Comcast does so much lobbying that it says disclosing it all is too hard


Enlarge / A Comcast sign at the Comcast offices in Philadelphia. (credit: Getty Images | Cindy Ord )

The US Supreme Court has agreed to hear a Comcast appeal in a case centering on whether the telecommunications giant discriminated against an African American-owned TV network operator by refusing to carry the company’s channels on its cable service.

The case involves Byron Allen’s Entertainment Studios Networks (ESN), which claimed that Comcast’s refusal to carry ESN channels was racially motivated. Comcast tried to get the case thrown out of court before the central claim of racial bias could be ruled upon. But in November 2018, the US Court of Appeals for the 9th Circuit ruled that the case can move forward to a trial, saying that a US District Court improperly granted Comcast’s motion to dismiss ESN’s complaint.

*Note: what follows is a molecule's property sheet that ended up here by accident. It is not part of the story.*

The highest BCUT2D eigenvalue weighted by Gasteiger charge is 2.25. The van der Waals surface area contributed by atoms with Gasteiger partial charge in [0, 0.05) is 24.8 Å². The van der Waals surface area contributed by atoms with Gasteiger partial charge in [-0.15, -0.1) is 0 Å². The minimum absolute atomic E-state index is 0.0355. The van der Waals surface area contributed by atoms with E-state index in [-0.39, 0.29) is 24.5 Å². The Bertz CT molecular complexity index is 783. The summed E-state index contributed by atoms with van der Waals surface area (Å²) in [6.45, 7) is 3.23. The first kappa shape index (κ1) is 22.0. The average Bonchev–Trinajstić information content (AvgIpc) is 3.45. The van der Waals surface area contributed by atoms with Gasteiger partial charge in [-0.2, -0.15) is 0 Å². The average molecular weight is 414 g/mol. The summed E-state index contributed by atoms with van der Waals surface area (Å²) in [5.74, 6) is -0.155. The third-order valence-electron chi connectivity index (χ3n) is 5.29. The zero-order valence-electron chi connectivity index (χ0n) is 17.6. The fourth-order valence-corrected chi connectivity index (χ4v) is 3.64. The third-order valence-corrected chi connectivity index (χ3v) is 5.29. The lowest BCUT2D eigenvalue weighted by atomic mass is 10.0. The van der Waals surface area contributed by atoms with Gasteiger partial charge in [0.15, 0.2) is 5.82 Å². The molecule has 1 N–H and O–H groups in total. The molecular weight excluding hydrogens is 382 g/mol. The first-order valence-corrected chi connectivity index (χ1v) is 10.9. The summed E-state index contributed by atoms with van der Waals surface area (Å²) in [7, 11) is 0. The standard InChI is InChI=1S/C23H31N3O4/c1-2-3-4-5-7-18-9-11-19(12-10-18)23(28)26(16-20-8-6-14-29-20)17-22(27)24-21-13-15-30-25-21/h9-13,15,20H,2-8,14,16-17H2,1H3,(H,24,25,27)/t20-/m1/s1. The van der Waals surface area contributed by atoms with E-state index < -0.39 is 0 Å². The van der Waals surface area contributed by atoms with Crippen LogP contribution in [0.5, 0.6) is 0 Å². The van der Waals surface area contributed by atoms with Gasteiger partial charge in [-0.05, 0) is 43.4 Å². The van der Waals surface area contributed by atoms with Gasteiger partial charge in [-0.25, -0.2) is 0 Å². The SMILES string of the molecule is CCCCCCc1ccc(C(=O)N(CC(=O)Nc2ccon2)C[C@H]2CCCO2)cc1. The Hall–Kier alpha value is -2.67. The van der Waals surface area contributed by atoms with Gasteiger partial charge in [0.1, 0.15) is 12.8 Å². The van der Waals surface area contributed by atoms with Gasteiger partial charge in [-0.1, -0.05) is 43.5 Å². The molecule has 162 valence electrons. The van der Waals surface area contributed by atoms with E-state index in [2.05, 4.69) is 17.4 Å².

Comcast subsequently petitioned the Supreme Court to take up the case. It told the court that ESN’s claim is based on the purported existence of “an outlandish racist plot against ‘100% African American-owned media companies’—a contrived racial category gerrymandered to include Plaintiffs and virtually no one else.”

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